Monday, Nov 3
Melvin Stephens, Estimating Program Benefits
Bruce Western (Department of Sociology and Director of the Multidisciplinary Program in Inequality and Social Policy at the Kennedy School of Government;, Harvard University)
01/11/2010, at noon in room 6050 ISR-Thompson.
cosponsored by National Poverty Center, University of Michigan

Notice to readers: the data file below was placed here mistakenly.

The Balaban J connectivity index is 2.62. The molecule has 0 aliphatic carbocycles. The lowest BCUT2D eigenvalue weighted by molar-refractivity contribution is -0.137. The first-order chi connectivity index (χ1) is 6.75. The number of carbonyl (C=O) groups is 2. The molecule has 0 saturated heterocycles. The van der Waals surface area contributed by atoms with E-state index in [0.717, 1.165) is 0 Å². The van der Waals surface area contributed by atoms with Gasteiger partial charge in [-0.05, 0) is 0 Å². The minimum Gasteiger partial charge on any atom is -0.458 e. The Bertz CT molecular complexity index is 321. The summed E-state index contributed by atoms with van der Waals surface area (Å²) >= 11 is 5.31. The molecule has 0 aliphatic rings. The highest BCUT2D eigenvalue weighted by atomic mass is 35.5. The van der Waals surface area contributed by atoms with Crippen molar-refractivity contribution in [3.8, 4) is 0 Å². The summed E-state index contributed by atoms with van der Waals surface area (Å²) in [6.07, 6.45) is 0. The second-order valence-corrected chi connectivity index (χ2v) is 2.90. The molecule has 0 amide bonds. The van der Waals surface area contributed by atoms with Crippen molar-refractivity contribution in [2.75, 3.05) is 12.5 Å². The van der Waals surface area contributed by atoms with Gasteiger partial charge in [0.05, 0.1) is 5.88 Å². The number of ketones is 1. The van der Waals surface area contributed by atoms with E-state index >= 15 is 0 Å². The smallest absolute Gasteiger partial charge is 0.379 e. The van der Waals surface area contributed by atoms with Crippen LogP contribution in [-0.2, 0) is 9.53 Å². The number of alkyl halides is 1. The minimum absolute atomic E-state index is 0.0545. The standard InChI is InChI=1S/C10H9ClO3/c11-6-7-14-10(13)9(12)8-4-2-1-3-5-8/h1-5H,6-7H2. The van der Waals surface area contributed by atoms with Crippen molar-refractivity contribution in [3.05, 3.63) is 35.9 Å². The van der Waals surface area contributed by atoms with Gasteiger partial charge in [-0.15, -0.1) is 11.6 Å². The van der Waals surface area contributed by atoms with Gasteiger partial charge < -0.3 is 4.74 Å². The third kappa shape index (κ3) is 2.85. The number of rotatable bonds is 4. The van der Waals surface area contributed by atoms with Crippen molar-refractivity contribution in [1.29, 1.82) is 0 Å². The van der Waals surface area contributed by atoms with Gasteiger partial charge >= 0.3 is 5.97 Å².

From 1972 to 2006, union membership among U.S. men working full-time in private-sector jobs declined from 33 to less than 10 percent. Inequality in men’s hourly wages earnings increased by 40 percent in this same period. We study the effect deunionization on rising inequality, with a variance decomposition that accounts for how unions raise average earnings and also reduce inequality in earnings among union workers. Going beyond earlier research, we also argue, that unions reduce inequality by establishing norms for fair wages, reducing the dispersion of wages in the nonunion sector. Accounting for the effect of unions on the wages of union members and the effect of unions on nonunion wage norms suggests that union decline explains one third of the growth in inequality—an effect equal to the growing stratification of earnings by education.